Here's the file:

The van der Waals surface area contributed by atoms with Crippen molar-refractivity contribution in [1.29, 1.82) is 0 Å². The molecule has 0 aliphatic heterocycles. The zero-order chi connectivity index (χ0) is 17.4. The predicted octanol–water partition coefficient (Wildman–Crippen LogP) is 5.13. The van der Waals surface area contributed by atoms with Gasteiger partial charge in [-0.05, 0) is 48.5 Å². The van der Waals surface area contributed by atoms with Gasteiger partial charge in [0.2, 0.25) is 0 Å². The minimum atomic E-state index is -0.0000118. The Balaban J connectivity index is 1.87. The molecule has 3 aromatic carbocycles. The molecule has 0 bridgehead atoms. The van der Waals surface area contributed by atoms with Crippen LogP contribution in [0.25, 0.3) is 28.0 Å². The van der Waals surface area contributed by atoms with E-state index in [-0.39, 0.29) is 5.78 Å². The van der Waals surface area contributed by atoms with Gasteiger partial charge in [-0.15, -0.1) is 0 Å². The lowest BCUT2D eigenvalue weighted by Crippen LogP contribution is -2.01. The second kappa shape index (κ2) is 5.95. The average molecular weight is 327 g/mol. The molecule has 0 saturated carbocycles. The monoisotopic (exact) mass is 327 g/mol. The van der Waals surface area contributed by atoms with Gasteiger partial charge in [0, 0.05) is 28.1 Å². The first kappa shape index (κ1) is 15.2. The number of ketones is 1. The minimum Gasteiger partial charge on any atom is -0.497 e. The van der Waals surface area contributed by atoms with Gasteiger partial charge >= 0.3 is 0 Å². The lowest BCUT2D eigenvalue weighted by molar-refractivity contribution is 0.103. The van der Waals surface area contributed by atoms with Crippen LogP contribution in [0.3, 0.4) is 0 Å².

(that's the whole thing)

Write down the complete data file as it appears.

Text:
The van der Waals surface area contributed by atoms with Crippen molar-refractivity contribution in [1.29, 1.82) is 0 Å². The molecule has 0 aliphatic heterocycles. The zero-order chi connectivity index (χ0) is 17.4. The predicted octanol–water partition coefficient (Wildman–Crippen LogP) is 5.13. The van der Waals surface area contributed by atoms with Gasteiger partial charge in [-0.05, 0) is 48.5 Å². The van der Waals surface area contributed by atoms with Gasteiger partial charge in [0.2, 0.25) is 0 Å². The minimum atomic E-state index is -0.0000118. The Balaban J connectivity index is 1.87. The molecule has 3 aromatic carbocycles. The molecule has 0 bridgehead atoms. The van der Waals surface area contributed by atoms with Crippen LogP contribution in [0.25, 0.3) is 28.0 Å². The van der Waals surface area contributed by atoms with E-state index in [-0.39, 0.29) is 5.78 Å². The van der Waals surface area contributed by atoms with Gasteiger partial charge in [-0.15, -0.1) is 0 Å². The lowest BCUT2D eigenvalue weighted by Crippen LogP contribution is -2.01. The second kappa shape index (κ2) is 5.95. The average molecular weight is 327 g/mol. The molecule has 0 saturated carbocycles. The monoisotopic (exact) mass is 327 g/mol. The van der Waals surface area contributed by atoms with Gasteiger partial charge in [0, 0.05) is 28.1 Å². The first kappa shape index (κ1) is 15.2. The number of ketones is 1. The minimum Gasteiger partial charge on any atom is -0.497 e. The van der Waals surface area contributed by atoms with Gasteiger partial charge >= 0.3 is 0 Å². The lowest BCUT2D eigenvalue weighted by molar-refractivity contribution is 0.103. The van der Waals surface area contributed by atoms with Crippen LogP contribution in [0.3, 0.4) is 0 Å².